Shame is Inborn
Darwin taught that all inborn emotions are designed to promote the survival and success of each species. So how can shame be good for us when it feels so bad that many of us avoid it like the plague? Especially men!
We are a herd species, so rewarding and shaming point us toward restoring our close relations and to fit in with our herd. Parents, friends, teachers and religious and political leaders all coach us in restoring social relations. But some can be brutal and humiliating at times. In boyhood we learn from older men and friends to bury much of our emotional experience because it is shameful to feel and show sorrow, fear, shame itself, and even surprise or too much joy. When we squash these five basic emotions to fit in with other men around us we cramp our humanity.
But if we really pay attention to the first moment when shame occurs, we will notice that an interesting and enjoyable experience has suddenly, surprisingly stopped, and an awkward, empty and dreadful moment arrived instead. And if we’re not on the lookout for such a dreadful pause in our normal flow of emotions, we will only notice a handful of other feeling-and-thinking states we habitually bring up to substitute for this awkward space.
Childhood researchers know about this first response of shame-as-interruption because in 1975 they discovered it in the still face experiment.1 They filmed mothers in vivid facial communication with infants as young as three weeks. When the mother briefly turned away and then turned back with a completely immobile poker face, the infant looked stunned. Imagining myself in that moment would give me a sinking feeling, as if the floor had just vanished beneath my feet.
Twenty-five years later neuroscientists exploring a three-way computer game called cyberball simulated a similar experience.2 Two “players” were manipulated computer images and the third an actual research subject undergoing a functional brainscan. When the virtual playmates stopped passing the ball to the study subject, two small parts of the brain lit up as if reacting to physical pain. The scientists called this social exclusion. Just like interrupted facial communion between mother and infant, this disrupted virtual connection is the first moment of shame.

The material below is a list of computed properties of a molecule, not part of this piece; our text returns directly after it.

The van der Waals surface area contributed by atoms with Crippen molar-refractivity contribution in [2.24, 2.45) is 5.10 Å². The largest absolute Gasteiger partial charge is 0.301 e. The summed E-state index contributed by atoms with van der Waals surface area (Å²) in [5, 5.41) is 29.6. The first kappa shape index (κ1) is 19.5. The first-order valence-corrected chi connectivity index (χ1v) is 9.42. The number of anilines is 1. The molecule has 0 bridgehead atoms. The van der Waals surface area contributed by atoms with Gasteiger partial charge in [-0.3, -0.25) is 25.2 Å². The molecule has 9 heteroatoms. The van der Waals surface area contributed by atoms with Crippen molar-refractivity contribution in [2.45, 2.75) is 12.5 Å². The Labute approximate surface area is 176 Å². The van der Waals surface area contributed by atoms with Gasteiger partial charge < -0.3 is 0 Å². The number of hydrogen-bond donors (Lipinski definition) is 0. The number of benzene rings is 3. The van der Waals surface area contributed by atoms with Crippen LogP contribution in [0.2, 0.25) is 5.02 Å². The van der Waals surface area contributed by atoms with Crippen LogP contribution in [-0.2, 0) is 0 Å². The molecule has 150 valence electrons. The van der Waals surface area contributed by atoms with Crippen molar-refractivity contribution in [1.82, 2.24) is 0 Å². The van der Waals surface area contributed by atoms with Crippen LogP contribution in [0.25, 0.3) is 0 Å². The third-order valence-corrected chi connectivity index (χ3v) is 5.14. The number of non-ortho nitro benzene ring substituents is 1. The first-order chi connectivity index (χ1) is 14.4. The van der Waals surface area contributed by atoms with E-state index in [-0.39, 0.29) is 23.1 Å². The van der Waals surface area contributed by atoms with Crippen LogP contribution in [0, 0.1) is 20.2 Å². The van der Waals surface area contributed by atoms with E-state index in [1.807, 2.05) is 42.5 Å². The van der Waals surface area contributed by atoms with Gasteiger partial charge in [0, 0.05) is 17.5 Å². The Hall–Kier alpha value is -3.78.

Thus in its first appearance shame signals our sudden disconnection from a key person in our group. This is shame’s essential message. Much of what makes our popular understanding of shame so unpleasant is a handful of feeling, thinking and acting habits we have developed to replace this unnamed awkward moment. We’ll explore those habits later, because they are extremely useful for beginning to develop the great benefits shame offers us.
Shame in Friendship and Love
As biological feedback, fear warns us of potential physical danger, while shame warns us of potential social danger. As in the stillface experiment, shame signals that there’s something askew in an important relationship. The sustained and flexible attention of a familiar person is disrupted when an emotional expectation meets with a frozen, inattentive face.